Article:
Avanafil for erectile dysfunction
- First published 13 May 2019
- Aust Prescr 2019;42:113-4
- 3 June 2019
- DOI: 10.18773/austprescr.2019.043
Approved indication: erectile dysfunction
Spedra (A Menarini)
50 mg, 100 mg and 200 mg tablets
Australian Medicines Handbook section 13.3, Drugs for sexual dysfunction
Avanafil is another phosphodiesterase 5 inhibitor. It will compete with sildenafil, tadalafil and vardenafil as a treatment for erectile dysfunction.
By inhibiting phosphodiesterase 5, these drugs stop the breakdown of cyclic guanosine monophosphate. This molecule is responsible for the smooth muscle relaxation in the corpus cavernosum which enables the inflow of blood that results in erection.
The tablets are rapidly absorbed. Maximum plasma concentrations are reached in 30–45 minutes and in some men, erection occurs 20 minutes after a 200 mg dose of avanafil. Absorption is delayed by food. So the tablets may take longer to work if taken after a meal.
Avanafil is mainly metabolised with most of its metabolites being excreted in the faeces. It should not be used by people with severe liver disease. The half-life is 6–17 hours. As the metabolism involves cytochrome P450 (CYP) 3A4, there is the potential for many drug interactions. Avanafil is contraindicated in patients taking strong inhibitors of CYP3A4, such as itraconazole, clarithromycin and ritonavir. The dose should be limited in patients taking moderate inhibitors, such as erythromycin, and there may be reduced clearance in people taking drugs such as fluoxetine.
Avanafil also has pharmacodynamic interactions. Nitrates, such as glyceryl trinitrate, increase concentrations of guanosine monophosphate, so their action can be potentiated by phosphodiesterase inhibitors. This can cause severe hypotension. Avanafil is therefore contraindicated in patients taking nitrates. Its vasodilatory action may also have an additive effect with alcohol and antihypertensive drugs, particularly alpha blockers.
The main clinical studies of avanafil have been the subject of a meta-analysis. In these five double-blind trials, 1379 men took avanafil and 605 took placebo. The odds ratio, compared with placebo, for successful intercourse was 2.51 with avanafil 100 mg and 2.87 with 200 mg.1
One of the trials in the meta-analysis involved 298 men who had a nerve-sparing radical prostatectomy. The men took avanafil 100 mg, 200 mg or a placebo 30 minutes before sexual activity. Compared with baseline, over a 12-week period only 7.3% of the placebo group were able to insert their penis into their partner’s vagina. The corresponding figures for avanafil 100 mg and 200 mg were 30.9% and 38.5%.2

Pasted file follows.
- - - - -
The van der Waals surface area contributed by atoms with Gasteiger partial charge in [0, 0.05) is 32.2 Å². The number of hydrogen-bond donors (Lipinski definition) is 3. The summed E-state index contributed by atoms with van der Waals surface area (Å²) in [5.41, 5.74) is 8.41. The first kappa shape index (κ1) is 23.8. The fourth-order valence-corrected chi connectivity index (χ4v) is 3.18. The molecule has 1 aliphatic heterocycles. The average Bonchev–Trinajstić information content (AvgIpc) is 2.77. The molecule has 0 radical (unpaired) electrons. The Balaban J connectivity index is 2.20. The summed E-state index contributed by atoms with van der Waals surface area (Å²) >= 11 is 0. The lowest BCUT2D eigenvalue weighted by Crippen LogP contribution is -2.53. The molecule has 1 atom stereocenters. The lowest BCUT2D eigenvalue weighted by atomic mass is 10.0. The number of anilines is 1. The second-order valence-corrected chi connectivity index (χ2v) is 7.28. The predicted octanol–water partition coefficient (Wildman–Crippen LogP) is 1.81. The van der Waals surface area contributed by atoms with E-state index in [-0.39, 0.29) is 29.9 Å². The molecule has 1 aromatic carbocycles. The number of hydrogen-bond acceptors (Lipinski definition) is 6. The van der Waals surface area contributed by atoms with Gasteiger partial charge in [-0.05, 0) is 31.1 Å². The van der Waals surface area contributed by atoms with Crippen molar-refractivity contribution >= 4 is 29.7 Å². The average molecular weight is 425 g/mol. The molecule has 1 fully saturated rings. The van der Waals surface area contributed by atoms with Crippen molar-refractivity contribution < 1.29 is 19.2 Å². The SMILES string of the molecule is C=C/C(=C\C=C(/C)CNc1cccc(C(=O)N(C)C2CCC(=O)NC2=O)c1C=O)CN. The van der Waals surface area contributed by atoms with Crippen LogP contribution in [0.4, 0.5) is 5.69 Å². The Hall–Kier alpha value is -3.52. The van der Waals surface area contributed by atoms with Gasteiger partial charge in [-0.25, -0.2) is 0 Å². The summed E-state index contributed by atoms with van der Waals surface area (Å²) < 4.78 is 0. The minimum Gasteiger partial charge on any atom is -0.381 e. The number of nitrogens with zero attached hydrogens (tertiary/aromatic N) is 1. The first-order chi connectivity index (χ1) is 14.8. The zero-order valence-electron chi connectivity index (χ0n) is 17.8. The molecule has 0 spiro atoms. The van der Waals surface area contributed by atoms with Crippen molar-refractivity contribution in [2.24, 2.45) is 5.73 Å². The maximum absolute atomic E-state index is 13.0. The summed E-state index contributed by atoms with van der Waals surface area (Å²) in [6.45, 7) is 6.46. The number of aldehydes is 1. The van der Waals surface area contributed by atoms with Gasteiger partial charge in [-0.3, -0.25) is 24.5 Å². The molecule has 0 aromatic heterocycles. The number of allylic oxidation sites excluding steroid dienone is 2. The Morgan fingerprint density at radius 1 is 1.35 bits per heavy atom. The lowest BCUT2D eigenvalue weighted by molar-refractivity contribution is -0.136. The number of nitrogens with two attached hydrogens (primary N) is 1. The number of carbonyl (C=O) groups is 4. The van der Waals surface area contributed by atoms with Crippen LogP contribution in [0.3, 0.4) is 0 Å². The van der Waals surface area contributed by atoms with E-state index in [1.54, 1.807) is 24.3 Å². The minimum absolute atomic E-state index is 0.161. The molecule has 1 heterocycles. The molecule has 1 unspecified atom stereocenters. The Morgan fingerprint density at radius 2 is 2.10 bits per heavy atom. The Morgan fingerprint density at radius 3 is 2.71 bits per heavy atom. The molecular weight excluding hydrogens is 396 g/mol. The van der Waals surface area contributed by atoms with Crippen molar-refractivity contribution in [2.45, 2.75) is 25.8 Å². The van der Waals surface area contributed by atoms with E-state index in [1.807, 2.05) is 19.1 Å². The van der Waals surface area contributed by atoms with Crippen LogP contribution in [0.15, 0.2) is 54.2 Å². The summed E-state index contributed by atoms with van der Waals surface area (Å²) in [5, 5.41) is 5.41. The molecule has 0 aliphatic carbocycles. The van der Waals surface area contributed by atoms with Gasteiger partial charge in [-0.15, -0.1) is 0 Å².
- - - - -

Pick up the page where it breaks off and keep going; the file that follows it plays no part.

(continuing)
A total of 712 patients who had completed two of the efficacy studies of avanafil continued in a 52–week open-label extension study. Most of the patients asked to use avanafil 200 mg. The average treatment duration was 35 weeks with only 153 men using the drug for 52 weeks. They were required to attempt sex at least four times a month. Approximately 80% were able to penetrate their partners and for 65% intercourse was successful.3
In the meta-analysis the main adverse effects of avanafil were headache, flushing and nasal congestion. Compared to placebo, there was not a significant difference in the number of patients stopping treatment because of adverse effects.1
There are some adverse effects which have occurred with other phosphodiesterase inhibitors that are an indication for stopping avanafil. These include loss of vision or hearing. In the open-label extension study one patient developed cyanopsia.3 All phosphodiesterase inhibitors can cause priapism.
Physical causes of erectile dysfunction include cardiovascular disease, but these patients may not be suitable for treatment with avanafil. It is contraindicated in men with hypertension (>170/100 mmHg), unstable angina and congestive heart failure.
Not all patients will respond to avanafil and in those that do the erection may not last long enough for successful intercourse. It is therefore similar to other phosphodiesterase 5 inhibitors. Although the patients in the extension study favoured the 200 mg dose to the 100 mg dose, the difference in efficacy may be limited.3
A meta-analysis of 82 trials involving over 47,000 patients helps to suggest the place of avanafil in therapy. Although the confidence intervals overlap, avanafil appears to have lower efficacy relative to sildenafil. However, avanafil has a lower frequency of adverse effects, depending on the dose. Avanafil 100 mg had an adverse event rate similar to that of sildenafil 50 mg, but its efficacy was less.4
The Transparency Score is explained in New drugs: transparency, Vol 37 No 1, Aust Prescr 2014;37:27.
Some of the views expressed in the following notes on newly approved products should be regarded as preliminary, as there may be limited published data at the time of publication, and little experience in Australia of their safety or efficacy. However, the Editorial Executive Committee believes that comments made in good faith at an early stage may still be of value. Before new drugs are prescribed, the Committee believes it is important that more detailed information is obtained from the manufacturer’s approved product information, a drug information centre or some other appropriate source.